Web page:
A note of pedantry might reasonably intrude here. The Liberals today, as always, are nothing if not fissiparous. Besides Charles Kennedy’s Lib Dems, there is another Liberal party: the Liberal Party, properly so called. Its lineage is impeccable. It exists nationwide, if patchily, it fights elections, it is entirely unsuccessful. The media never mention it. Its relevance here is that as a party of purists, it conforms much more closely to Russell’s conception of a band of Liberal philosophers inspired by certain eternal truths. It is the bookish, ‘Wee Free’ arm of political liberalism. Russell, as a party politician, barely gives it a passing mention. Yet people who really believe what he believes ought in principle to consider joining the Liberals rather than the Lib Dems. In practice, most will, like Russell, prefer to join a disciplined vote-getting organisation, since party politics is not about philosophy but practice. Doctrinally, at least, the Liberal Party, properly so called, is far nearer to the pure milk of the Liberal word than are the Lib Dems.

Any primer of liberalism would be a large affair. It would need great historical depth, more so than a primer of socialism. It would need to concern itself less with individual thinkers than with historic types of liberal practice and their audience or context. It would be improved by detachment from contemporary liberal preoccupations. It would require above all to recognise the polymorphic nature of liberalism, the way in which its various actually occurring forms bear little relation to each other and can perfectly well contradict each other. And, to anyone coming to the subject from the rigours of socialist theory, it is remarkable how little added value or polish has been contributed by attendant intellectuals, whose gifts have lain more in persuasion than analysis. Liberal theory is a field where no great unifying force has been at work.

Not entirely surprisingly, Russell finds no room for the Manchester School, the liberalism we all love to hate. Yet of all the varieties, it is perhaps the nearest thing to a scientific liberalism, in the sense that we speak of scientific socialism. Rooted in the heritage of Adam Smith, it had a sense of the direction and dynamics of world history and (perhaps) the primacy of trade over production. As such, it was our only reality-based or materialist liberalism, for all that it produced a large superstructure of reformist political and ethical argument. It was not expressed at a high intellectual level, and it had few links with other contemporary liberal circles: the utilitarians, the aristocratic Holland House circle or Gladstonian Liberalism. Its nearest connection was with its opposite, Palmerstonian nationalism, which it did much to make possible: a case of opposites supporting each other. As perhaps the most original home-grown liberalism, it should still be possible to regard the Manchester School with a certain tender pride.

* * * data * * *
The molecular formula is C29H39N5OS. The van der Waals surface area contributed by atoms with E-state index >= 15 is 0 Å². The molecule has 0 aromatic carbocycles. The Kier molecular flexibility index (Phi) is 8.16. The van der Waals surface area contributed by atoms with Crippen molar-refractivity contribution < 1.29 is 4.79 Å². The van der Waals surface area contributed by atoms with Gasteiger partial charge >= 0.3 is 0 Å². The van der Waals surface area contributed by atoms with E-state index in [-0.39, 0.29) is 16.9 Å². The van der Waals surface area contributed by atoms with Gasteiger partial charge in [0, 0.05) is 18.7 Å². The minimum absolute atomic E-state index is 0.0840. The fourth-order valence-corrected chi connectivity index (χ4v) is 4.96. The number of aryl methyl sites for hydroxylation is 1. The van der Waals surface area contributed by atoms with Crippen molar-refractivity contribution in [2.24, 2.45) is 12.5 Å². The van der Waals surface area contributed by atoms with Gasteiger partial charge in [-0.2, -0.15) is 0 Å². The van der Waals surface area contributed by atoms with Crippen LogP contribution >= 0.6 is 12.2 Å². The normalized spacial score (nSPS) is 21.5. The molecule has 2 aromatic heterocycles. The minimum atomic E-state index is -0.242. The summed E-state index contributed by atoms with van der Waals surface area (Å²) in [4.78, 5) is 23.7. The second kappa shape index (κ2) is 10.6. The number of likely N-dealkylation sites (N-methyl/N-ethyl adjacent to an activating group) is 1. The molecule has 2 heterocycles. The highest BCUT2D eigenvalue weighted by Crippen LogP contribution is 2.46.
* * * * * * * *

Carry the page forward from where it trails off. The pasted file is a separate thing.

The aristocratic liberalism of earlier centuries is dead. Its job was to find out what the Crown was doing and stop it; and therefore when the Crown died as a political force and became a historical relic, Whig liberalism had nothing left to push against. Both its celebrations of a glorious past, and its slightly paranoid anxieties about Windsor, became superfluous historical baggage. It’s all very well to argue that nowadays we should substitute Blair or Whitehall or the state for the Crown, but to claim that the Lib Dem creed remains, as ever, to limit the powers of government is stretching a point. Liberalism arose in a specific political landscape where kings mattered supremely, and it cannot readily be transplanted elsewhere.

In Russell’s version of liberalism, John Stuart Mill takes a central place. This may be the standard view, but it is not without its distortions. Historically, as Russell admits, liberalism came first, and Mill’s path from marginality to central cultural icon came much later. The Mill of On Liberty was not venerated outside sectarian circles until well into this century, as Stefan Collini has demonstrated. For his contemporaries, Mill’s standing rested mainly on his earlier, more hardminded achievement as logician and economist, which has little to do with his status today as a high priest of modern hedonistic individualism. The obverse of Russell’s unqualified enthusiasm for Mill’s conscienceless liberalism is that he airbrushes out of his account the historically far more important liberalism of conscience – what was once called the Nonconformist Conscience, but is better known from before that as the Puritanism of Bunyon, Milton and Cromwell. Heroic dissent, in Russell’s estimation, sits well below the salt, and there is a reluctance to insist that liberalism has at root always been far more religious than philosophic in character.

In any case, is Mill without spot? Gladstone vehemently refused to support a memorial to him, and his opinion might be allowed to count for something. Mill also opposed democracy. He spoke strongly against the admission of the compound householder to the suffrage – a complex issue, but meaning in practical terms that he did not want very large numbers of working men to get the vote. Having failed to keep the working class out, next day he tried to bring the middle-class woman in.